2

Basically what I want to do is to make a script that will output all the files and their sizes in the directory which have size more than a threshold value (2.2 GB in my case). I tried using the stat command as below

a=$(stat -c '%s' example.txt)

but this will store the file size in bytes. What I want is to store and display the size in human readable format(MB,GB). I was also thinking to store the output of ls -lah and then trim the result so as to store only name and size but that seemed a tedious task. Is there other anyway to do this apart from storing the result in bytes and then doing arithmetic operations on it.

  • 2
    there's the du command, the -h flag will print a human readable version. the -c flag will print a total size of all listed files. – hyph Nov 19 '17 at 13:36
  • What are some examples of the format you’d like? Should it always use the largest unit? Floating point ? To how many digits of precision? – Jeff Schaller Nov 19 '17 at 16:04
  • 1
    Relating: unix.stackexchange.com/q/44040/117549 – Jeff Schaller Nov 19 '17 at 16:26
5

Since you're already using GNU tools, see numfmt from GNU coreutils:

$ stat -c %s file
310776
$ stat -c '%s' file | numfmt --to=si
311K
$ stat -c '%s' file | numfmt --to=iec
304K
$ stat -c '%s' file | numfmt --to=iec-i
304Ki
$ stat -c '%s' file | numfmt --to=si --suffix=B
311KB

With ksh93:

$ size=$(stat -c %s file)
$ printf "%#d %#i\n" "$size" "$size"
311k 304Ki

Or if built with the ls builtin (which you can also get as a standalone utility in the ast-open package):

$ type ls
ls is a shell builtin version of /opt/ast/bin/ls
$ ls -Z '%#(size)d %#(size)i' file
311k 304Ki
4

No need for a script, just use du -d 0 -t 2200M -h /some/dir/name/*.

Example. Use du to show all files in /bin greater than 500K:

du -d 0 -t 500K -h /bin/*

Output:

1.1M    /bin/bash
620K    /bin/btrfs
2.0M    /bin/busybox
1.6M    /bin/ksh93
788K    /bin/zsh

sort has a complimentary -h that will sort the above by size:

du -d 0 -t 500K -h /bin/* | sort -h

Output:

620K    /bin/btrfs
788K    /bin/zsh
1.1M    /bin/bash
1.6M    /bin/ksh93
2.0M    /bin/busybox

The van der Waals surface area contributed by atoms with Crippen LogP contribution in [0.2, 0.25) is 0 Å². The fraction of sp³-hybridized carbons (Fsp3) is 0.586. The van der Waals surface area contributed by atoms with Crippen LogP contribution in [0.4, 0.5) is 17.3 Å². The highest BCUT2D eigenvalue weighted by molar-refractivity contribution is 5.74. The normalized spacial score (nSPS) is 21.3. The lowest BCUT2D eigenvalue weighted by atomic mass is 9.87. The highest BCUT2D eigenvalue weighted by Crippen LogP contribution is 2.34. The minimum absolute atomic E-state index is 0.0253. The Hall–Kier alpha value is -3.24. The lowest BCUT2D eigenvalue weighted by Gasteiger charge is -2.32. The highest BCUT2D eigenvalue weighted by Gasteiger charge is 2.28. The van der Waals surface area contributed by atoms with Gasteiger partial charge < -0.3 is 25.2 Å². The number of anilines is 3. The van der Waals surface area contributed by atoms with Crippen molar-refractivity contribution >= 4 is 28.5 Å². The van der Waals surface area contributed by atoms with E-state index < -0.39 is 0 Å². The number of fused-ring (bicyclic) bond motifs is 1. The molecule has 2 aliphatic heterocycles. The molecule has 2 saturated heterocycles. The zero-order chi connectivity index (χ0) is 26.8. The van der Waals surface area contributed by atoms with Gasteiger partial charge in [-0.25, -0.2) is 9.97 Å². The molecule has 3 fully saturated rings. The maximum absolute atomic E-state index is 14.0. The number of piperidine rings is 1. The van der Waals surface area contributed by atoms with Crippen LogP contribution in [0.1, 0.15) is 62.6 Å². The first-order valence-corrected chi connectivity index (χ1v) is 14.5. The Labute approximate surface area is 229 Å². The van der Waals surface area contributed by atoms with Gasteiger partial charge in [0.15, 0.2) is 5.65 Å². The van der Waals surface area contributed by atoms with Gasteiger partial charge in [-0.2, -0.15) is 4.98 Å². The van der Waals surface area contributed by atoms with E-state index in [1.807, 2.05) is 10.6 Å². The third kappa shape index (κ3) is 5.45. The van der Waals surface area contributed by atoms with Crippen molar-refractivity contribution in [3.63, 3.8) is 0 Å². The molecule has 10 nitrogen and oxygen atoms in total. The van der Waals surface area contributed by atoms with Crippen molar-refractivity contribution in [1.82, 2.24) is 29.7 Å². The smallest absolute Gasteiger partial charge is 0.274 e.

• you need to set -d 1 to get the files and the summary includes directories. – bu5hman Nov 20 '17 at 4:42
  • @bu5hman, -d 1 would include files from the first set of subdirectories, which the OP does not require. If files from all subdirs were required, then removing the -d 0 would be simpler. – agc Nov 20 '17 at 5:24
  • my error. As you had typed the path pathToDir/* then -d 0 works. While I had typed pathToDir/ without the wildcard and this requires -d 1. At least on my system. – bu5hman Nov 20 '17 at 9:47
  • Note that du reports disk usage, not size. You could add --apparent-size for that. But for files of type directory, that would still include the size of all entries in the directory (recursively unless you add the -S option). -S --exclude='/bin/*' in combination with LC_ALL=C would help. It should also be noted that most of those options are GNU extensions. – Stéphane Chazelas Nov 20 '17 at 11:11
3

The kind person HERE presents a solution that should help you:

find . -type f -size +2G -exec ls -sh {} \; 2> /dev/null

will give you the fully qualified path name and size in human readable form, all nicely sorted.

If you want 2.2G then find won't handle the decimal, so you will have to do a bit of math and use (2048 + 205 =) 2253M

find . -type f -size +2253M -exec ls -sh {} \; 2> /dev/null

You can constrain the depth of the search and required size with the parameters of find, (see man find), and use awk to output your columns into a file or array.

Edit: -lh changed to -sh and awk removed as per @Olorin improvement

  • So going down a unit (G to M) and doing the math looks the better option. Thanks @steeldriver for that. – bu5hman Nov 19 '17 at 16:11
  • Use -sh instead of -lh. -s prints just the size, so you don't need the awk after that. – Olorin Nov 20 '17 at 4:28
0
du -h example.txt|cut -f 1

(-h = human readable)

This is under the assumption that your idea of "human readability" and du's idea of this concept is the same.

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